Question: GEO2R - significantly DEGs

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hcv •

**0**wrote:For an assignment, I am analysing data from accession GSE54536. However, when considering the adjusted p-value, no DEGs are found. For the next assignment, however, I need a list of DEGs from this dataset. Should I not look at the adjusted p-value but just the p-value? Thanks in advance for any help.

Could you expand on the reasoning that led to you log-transforming the dataset, please. That is, what was it about the "distribution of the data in the Value Distribution section" that led you to log-transforming?

There's a couple of flags in there for me: The box-plot given within the Value Distribution indicates lower-quartiles around zero for most of the samples in the version I'm looking at; it's less than zero for a couple of the samples.

Unless you made it yourself, you can rarely be sure where the whiskers end on a box plot, but the lower whisker will lie somewhere within the range of the data and it is negative for every one of those samples.

If there's a negative value in a dataset, what will happen to it upon log-transformation?

3.8k@OP: what was your cutoff? Regarding data transformation and consequent results, i suggest to you to read methods in the paper and reproduce author's results (https://www.ncbi.nlm.nih.gov/pubmed/24804238) by going through their publication This would help you to put analysis in perspective.

9.1kWould following the author's protocols for working with the raw data be of much value if the data have been transformed before upload to GEO? I'd strongly suggest that OP reads some of the metadata for the GSMxxxx files first to work out what manipulations were performed before upload.

3.8kThe only metadata in the files is 'normalized signal intensity' which is clear from the box plot since values are comparable. Upon log-transformation of the data, NaNs are produced, but also the data is normally distributed, which is needed for the statistical tests performed in limma. My guess is I should focus on the p-value rather than the adjusted p-value since the adjustment of the p-value for DEG selection is not specified in the M&M of the paper.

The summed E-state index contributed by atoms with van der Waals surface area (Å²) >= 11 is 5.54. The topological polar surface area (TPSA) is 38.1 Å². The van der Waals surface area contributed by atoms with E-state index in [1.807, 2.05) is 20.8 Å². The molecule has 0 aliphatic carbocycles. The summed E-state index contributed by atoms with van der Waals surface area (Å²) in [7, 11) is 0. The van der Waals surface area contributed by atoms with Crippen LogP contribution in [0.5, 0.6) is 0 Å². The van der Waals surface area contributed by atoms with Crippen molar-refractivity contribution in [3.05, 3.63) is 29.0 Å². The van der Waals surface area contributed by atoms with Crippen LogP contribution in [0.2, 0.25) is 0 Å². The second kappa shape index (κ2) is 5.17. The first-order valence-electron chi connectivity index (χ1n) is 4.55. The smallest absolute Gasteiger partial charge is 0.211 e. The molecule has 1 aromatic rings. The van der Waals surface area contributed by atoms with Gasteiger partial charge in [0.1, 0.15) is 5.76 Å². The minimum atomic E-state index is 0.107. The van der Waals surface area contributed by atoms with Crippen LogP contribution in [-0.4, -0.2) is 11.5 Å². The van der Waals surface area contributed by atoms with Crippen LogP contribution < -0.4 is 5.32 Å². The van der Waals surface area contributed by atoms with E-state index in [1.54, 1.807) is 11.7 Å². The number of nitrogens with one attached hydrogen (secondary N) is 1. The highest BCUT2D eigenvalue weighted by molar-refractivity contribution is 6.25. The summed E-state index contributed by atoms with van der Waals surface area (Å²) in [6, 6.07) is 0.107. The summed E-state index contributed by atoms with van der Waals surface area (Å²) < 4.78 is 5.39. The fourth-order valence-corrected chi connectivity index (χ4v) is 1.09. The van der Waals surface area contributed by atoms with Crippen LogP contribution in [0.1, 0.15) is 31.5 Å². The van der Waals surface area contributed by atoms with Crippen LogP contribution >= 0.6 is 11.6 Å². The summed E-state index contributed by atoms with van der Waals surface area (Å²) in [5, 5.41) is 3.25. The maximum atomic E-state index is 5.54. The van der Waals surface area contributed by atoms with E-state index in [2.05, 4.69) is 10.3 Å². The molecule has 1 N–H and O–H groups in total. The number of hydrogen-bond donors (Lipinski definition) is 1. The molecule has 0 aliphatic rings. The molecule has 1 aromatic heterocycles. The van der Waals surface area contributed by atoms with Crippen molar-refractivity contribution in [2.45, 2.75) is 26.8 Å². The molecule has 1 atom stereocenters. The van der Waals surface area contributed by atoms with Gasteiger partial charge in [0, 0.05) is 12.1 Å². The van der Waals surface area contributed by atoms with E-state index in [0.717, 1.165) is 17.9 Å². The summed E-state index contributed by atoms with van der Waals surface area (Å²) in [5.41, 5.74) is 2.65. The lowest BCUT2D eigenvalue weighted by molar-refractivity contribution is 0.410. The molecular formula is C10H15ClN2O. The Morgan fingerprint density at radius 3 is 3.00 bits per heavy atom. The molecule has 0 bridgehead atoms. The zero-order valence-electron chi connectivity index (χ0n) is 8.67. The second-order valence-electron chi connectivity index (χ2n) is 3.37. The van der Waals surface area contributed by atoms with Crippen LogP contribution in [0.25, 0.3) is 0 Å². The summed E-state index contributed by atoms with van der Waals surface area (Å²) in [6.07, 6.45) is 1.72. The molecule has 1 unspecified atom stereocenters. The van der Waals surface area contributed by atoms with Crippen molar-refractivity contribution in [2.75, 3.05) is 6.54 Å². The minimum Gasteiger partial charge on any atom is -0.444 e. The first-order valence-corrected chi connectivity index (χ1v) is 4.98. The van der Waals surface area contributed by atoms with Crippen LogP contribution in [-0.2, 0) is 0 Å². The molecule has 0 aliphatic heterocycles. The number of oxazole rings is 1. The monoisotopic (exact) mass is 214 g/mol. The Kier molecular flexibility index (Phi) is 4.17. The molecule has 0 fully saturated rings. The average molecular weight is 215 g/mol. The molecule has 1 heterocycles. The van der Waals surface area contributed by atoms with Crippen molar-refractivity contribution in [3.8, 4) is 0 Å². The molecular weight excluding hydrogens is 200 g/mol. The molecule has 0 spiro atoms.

0Why are you log transforming normalized signal intensities...is it not necessary?

What is your cutoff adj. p-value to define a DEG?

1.1kYou have to be careful with your wording here:

When you say that the data is normally distributed following log-transformation, do you mean the 'distribution of intensities across all probes for a given sample' or the 'distribution of intensities for a given probe across all samples' was normally distributed?

(I suspect you've looked at the former, which is kind of irrelevant to a statistical model that applies across-samples)

Fundamentally, limma doesn't require that the data is normally distributed across all the samples. It is an assumption of the model that there is some normally-distributed noise around the fitted values. That is, in an A-vs-B experiment like this, the values for a given probe should be (approx) normally distributed within group A, and also within group B (they don't need to look normally distributed in the amalgamation of groups A and B). So if you want to check whether your data are ok to be put into limma, you should look at a few different probes and for each of those probes do a box-plot, split by the experimental arms.

Theoretically, the reason for working with logged-data, is because fold-changes (multiplicative differences between groups) in the original space correspond to additive differences between groups in the logged data; and linear models estimate additive differences between groups. So if you're applying linear models to data that's been logged two times, the coefficients you estimate no longer correspond to a fold-change in the original space - so you HAVE to know whether the data has been transformed.

Practically, in this dataset - if you're transforming your data into a bunch of missing values, you're probably applying the wrong transformation.

As a rule of thumb, if you look at a microarray dataset and it contains negative values, or the maximum value is much lower than 10000, or the difference between the max and min values is less than a thousand, it's probably been log-transformed already.

Good luck with your work. But as another rule of thumb - check the published paper

afteryou've analysed the dataset (correctly) yourself. You'd be surprised how many papers could have been a lot better .. (as an aside, I have no experience or connection with this dataset or paper, which may well be perfectly good).A third rule of thumb: all cut-offs are arbitrary. Any downstream analysis you do could be critically dependent upon an arbitrarily set significance threshold at an early step in your analysis, so if you do plan to do GO/KEGG/genefriends/IPA type stuff cut the data at multiple thresholds and check that your downstream analysis is robust to your arbitrary cutpoints.

3.8kThank you very much for your elaborate reply, it's helping me tremendously to understand precisely what I am and what I should be doing.

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